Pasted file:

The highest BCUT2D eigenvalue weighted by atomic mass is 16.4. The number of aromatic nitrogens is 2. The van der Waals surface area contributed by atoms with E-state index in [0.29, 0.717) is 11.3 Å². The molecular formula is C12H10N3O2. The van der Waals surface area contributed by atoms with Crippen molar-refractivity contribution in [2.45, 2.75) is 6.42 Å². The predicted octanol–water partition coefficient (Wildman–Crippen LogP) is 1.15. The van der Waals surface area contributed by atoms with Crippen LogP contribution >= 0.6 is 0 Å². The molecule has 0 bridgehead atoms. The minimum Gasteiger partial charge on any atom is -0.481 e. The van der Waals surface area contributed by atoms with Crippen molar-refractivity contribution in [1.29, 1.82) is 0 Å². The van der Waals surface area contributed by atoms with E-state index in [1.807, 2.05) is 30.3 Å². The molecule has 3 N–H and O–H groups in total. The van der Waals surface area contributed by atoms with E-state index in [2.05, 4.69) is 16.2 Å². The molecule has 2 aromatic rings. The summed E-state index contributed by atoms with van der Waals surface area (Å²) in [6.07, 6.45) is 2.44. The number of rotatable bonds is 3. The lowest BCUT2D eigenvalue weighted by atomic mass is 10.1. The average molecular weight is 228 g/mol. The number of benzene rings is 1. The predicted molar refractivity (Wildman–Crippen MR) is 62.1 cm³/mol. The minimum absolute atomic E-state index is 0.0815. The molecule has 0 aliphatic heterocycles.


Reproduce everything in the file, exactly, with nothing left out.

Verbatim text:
The highest BCUT2D eigenvalue weighted by atomic mass is 16.4. The number of aromatic nitrogens is 2. The van der Waals surface area contributed by atoms with E-state index in [0.29, 0.717) is 11.3 Å². The molecular formula is C12H10N3O2. The van der Waals surface area contributed by atoms with Crippen molar-refractivity contribution in [2.45, 2.75) is 6.42 Å². The predicted octanol–water partition coefficient (Wildman–Crippen LogP) is 1.15. The van der Waals surface area contributed by atoms with Crippen LogP contribution >= 0.6 is 0 Å². The molecule has 0 bridgehead atoms. The minimum Gasteiger partial charge on any atom is -0.481 e. The van der Waals surface area contributed by atoms with Crippen molar-refractivity contribution in [1.29, 1.82) is 0 Å². The van der Waals surface area contributed by atoms with E-state index in [1.807, 2.05) is 30.3 Å². The molecule has 3 N–H and O–H groups in total. The van der Waals surface area contributed by atoms with E-state index in [2.05, 4.69) is 16.2 Å². The molecule has 2 aromatic rings. The summed E-state index contributed by atoms with van der Waals surface area (Å²) in [6.07, 6.45) is 2.44. The number of rotatable bonds is 3. The lowest BCUT2D eigenvalue weighted by atomic mass is 10.1. The average molecular weight is 228 g/mol. The number of benzene rings is 1. The predicted molar refractivity (Wildman–Crippen MR) is 62.1 cm³/mol. The minimum absolute atomic E-state index is 0.0815. The molecule has 0 aliphatic heterocycles.